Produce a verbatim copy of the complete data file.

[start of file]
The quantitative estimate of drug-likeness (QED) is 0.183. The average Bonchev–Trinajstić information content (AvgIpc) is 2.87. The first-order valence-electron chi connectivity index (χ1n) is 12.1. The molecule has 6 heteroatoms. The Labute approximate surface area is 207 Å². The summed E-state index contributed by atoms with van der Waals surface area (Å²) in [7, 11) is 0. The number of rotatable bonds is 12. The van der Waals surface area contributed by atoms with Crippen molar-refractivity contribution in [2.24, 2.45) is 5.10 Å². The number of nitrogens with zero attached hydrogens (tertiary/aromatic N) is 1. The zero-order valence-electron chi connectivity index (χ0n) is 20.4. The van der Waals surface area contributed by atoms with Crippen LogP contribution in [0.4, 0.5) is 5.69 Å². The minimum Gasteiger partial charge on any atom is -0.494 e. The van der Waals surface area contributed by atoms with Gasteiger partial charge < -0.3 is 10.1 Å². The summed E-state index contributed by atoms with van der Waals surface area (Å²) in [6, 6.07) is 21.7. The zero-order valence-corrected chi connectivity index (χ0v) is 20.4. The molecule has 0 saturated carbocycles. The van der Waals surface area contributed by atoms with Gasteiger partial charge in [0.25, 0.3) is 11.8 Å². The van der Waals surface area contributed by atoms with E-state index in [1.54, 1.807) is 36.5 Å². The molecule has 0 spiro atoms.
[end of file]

The quantitative estimate of drug-likeness (QED) is 0.183. The average Bonchev–Trinajstić information content (AvgIpc) is 2.87. The first-order valence-electron chi connectivity index (χ1n) is 12.1. The molecule has 6 heteroatoms. The Labute approximate surface area is 207 Å². The summed E-state index contributed by atoms with van der Waals surface area (Å²) in [7, 11) is 0. The number of rotatable bonds is 12. The van der Waals surface area contributed by atoms with Crippen molar-refractivity contribution in [2.24, 2.45) is 5.10 Å². The number of nitrogens with zero attached hydrogens (tertiary/aromatic N) is 1. The zero-order valence-electron chi connectivity index (χ0n) is 20.4. The van der Waals surface area contributed by atoms with Crippen LogP contribution in [0.4, 0.5) is 5.69 Å². The minimum Gasteiger partial charge on any atom is -0.494 e. The van der Waals surface area contributed by atoms with Gasteiger partial charge < -0.3 is 10.1 Å². The summed E-state index contributed by atoms with van der Waals surface area (Å²) in [6, 6.07) is 21.7. The zero-order valence-corrected chi connectivity index (χ0v) is 20.4. The molecule has 0 saturated carbocycles. The van der Waals surface area contributed by atoms with Gasteiger partial charge in [0.25, 0.3) is 11.8 Å². The van der Waals surface area contributed by atoms with E-state index in [1.54, 1.807) is 36.5 Å². The molecule has 0 spiro atoms.